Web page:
The beauty of Daily Minyans

I actually started davening (attending minyan services) regularly at my first pulpit, Temple of Aaron, St. Paul MN, back in the mid seventies. I found that getting together with fellow daveners bracketed my day in a unique way. The ideas expressed through the prayers covered the spectrum of emotions from “thanks” to “hope” to “seeking” Divine help. Ever since that time, I’ve tried to support a daily minyan at every shul I’ve served.
Before I even arrived in Santa Rosa, I had heard from my colleague in St. Louis, Rabbi Mark Fasman, that he had wanted to attend a Conservative minyan in the Bay Area to honor his father who had just passed away. There was simply none to be found. So I made a personal commitment at the time, that if I was fortunate enough to serve a pulpit in this area, I would try to create an opportunity for anyone who wished, to be able to attend a minyan and say Kaddish.

About a year ago, I was able to start a regular morning service, Monday through Friday. I made a personal commitment that were I fortunate enough for my position at Beth Ami to become full-time, I would round out the day with a daily evening service (Sunday through Thursday).

I would love to provide a resource for our community and an opportunity for anyone who wants, to be able to stop by on any given day and spend some time meditating in holy space, (in the presence of a Sefer Torah).
Sunday through Thursday, we start at 6:00 p.m.in the Chapel, and services take about 20 to 30 minutes
Know that you will be most welcome any time you choose to come and join us.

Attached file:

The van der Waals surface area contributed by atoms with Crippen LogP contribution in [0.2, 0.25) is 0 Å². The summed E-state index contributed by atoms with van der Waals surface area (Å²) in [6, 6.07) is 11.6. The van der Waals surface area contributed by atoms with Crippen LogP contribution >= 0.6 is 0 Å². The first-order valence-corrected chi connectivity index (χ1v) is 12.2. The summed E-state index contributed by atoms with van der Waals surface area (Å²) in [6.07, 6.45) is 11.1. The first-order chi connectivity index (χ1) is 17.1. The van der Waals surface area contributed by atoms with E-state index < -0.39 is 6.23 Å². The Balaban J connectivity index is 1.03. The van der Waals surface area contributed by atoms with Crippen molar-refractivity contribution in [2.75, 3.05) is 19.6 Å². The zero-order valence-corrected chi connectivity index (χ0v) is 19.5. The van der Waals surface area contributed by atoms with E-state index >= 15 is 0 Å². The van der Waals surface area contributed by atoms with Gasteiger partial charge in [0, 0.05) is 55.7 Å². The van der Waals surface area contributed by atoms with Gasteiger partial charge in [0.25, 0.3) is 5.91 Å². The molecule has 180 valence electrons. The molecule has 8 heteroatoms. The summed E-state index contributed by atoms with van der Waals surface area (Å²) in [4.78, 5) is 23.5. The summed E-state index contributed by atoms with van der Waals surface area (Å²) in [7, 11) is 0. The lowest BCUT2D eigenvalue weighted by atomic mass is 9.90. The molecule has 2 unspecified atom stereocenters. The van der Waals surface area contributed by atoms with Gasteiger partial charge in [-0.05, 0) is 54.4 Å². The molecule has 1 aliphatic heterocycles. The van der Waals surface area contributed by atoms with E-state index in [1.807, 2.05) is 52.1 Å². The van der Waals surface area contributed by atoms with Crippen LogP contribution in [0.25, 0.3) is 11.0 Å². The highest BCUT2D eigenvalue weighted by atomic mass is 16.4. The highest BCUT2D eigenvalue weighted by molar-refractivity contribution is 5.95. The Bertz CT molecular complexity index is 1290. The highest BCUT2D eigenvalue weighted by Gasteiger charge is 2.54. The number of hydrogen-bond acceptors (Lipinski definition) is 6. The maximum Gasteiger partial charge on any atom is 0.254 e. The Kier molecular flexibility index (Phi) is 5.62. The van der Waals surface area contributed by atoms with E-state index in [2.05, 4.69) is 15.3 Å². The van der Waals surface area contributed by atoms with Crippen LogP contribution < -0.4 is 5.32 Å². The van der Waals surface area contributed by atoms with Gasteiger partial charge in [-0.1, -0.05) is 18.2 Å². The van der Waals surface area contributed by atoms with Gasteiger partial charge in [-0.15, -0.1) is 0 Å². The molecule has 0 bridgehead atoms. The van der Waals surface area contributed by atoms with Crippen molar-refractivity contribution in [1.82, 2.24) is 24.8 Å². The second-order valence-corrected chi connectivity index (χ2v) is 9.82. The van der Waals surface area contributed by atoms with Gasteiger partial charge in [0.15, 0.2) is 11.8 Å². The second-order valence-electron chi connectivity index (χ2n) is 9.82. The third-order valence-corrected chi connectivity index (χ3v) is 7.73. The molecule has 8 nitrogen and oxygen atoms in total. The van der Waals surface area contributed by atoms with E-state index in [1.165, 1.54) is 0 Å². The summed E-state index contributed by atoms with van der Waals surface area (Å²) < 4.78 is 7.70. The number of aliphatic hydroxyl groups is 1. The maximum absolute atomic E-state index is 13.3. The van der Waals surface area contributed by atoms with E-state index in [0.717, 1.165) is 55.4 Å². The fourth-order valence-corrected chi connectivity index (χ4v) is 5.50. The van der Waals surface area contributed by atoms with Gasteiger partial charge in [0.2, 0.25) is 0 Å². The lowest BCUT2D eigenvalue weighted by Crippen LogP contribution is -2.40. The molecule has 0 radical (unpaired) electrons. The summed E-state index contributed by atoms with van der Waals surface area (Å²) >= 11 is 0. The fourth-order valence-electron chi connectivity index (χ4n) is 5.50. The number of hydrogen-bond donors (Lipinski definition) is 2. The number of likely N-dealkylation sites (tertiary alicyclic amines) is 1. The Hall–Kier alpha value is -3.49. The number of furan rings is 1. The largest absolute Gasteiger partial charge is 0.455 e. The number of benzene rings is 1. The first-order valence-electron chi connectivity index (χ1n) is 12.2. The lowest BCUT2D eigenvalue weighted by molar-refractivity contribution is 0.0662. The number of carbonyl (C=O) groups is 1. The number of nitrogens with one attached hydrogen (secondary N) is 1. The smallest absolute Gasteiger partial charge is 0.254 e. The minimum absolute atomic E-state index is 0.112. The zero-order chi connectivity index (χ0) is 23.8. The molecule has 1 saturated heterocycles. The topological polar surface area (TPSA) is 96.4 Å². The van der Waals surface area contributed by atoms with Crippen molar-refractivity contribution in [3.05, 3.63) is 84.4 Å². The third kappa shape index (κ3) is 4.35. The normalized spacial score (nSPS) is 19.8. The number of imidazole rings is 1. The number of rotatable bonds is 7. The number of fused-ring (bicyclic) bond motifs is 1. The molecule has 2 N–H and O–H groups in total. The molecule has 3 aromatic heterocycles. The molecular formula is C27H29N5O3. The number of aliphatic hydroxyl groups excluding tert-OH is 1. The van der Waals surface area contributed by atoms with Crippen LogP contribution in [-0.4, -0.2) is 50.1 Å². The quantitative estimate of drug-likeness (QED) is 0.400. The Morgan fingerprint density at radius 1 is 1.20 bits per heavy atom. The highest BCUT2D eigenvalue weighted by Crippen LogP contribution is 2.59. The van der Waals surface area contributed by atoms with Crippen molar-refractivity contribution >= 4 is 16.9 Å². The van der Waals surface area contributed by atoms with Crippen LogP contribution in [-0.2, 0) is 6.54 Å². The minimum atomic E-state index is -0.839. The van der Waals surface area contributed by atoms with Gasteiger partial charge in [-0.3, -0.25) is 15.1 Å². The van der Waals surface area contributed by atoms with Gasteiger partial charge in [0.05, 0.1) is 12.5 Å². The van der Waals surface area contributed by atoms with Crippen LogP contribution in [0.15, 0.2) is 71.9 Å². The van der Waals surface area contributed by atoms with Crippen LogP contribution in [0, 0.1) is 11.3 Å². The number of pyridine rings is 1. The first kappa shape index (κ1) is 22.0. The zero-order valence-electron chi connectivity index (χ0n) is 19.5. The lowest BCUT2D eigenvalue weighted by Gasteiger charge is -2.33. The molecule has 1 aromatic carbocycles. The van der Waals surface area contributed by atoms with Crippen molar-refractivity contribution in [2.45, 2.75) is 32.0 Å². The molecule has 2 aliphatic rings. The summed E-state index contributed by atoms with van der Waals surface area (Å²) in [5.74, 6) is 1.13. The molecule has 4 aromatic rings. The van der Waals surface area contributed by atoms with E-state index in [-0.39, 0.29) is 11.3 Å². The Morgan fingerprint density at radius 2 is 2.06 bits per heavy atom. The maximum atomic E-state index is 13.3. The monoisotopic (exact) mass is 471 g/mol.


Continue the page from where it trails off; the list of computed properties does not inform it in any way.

Sincerely,
Rabbi Mordecai Miller

A guest essay by Irvin Klein:

I started going to the morning minyan on Sundays. It was easy on a Sunday, and I live quite close to the synagogue. Praying with others in the chapel is very comforting; it’s much more intimate than the sanctuary, and very different to praying at home on your own. Then I went during the week once, someone needed a minyan to say Kaddish; that’s a nice thing to do. The whole experience was very rewarding. I got to talking to some of the other members and realized I liked feeling part of a community. It was only a short step from there to go on a week day, without a reason, just because it feels good.
So now i go on a week day; I like to go at least once a week, its a great way to start my day, I often get too caught up in my work and this helps me get my priorities right, and I feel more centered through the day.
Some days there are just two of us plus the Rabbi, I’m sure there are days when its just the Rabbi, so we could do with some more people.
I think we’re lucky that the Rabbi and few regulars make the effort and time to keep the space. Its something Jewish people have been doing for thousands of years, and I like to do it because I can be part of that tradition too. In the past it has not always been easy for Jews to pray as Jews , and so it’s important to continue that tradition, not just for myself but also to carry it on into the future.
Hope I see you there one day
Irvin

 

3 Responses to “The beauty of Daily Minyans”

  1. Susan miller

    I enjoyed reading the rabbi and Irwin,s comments about the prayer minyan, and why they go it was inspiring maybe I’ll stop by one day thank you for holding the space for all of us. susan

  2. Mem Movshin

    I remember with joy and some longing the morning minyan with Rabbi Miller at Brith Shalom-Knesset Israel in St. Louis I’m fortunate to have found a new prayer community at Kol Rinah–different, but also warm and welcoming. When one prays in community of “regulars”, one’s fellow pray-ers become colleagues in a shared enterprise. And the texts of the prayers become guideposts to becoming a more compassionate and thoughtful person.

  3. Jonathan Friedman

    The opportunity to take a break from the hectic “time-ordinated” world and connecting with the holy for prayers are moments to cherish. I’m glad I had the opportunity, not only on Shabbat, but on the occasional Thursdays with Rabbi Miller

    Be well,

    Jonathan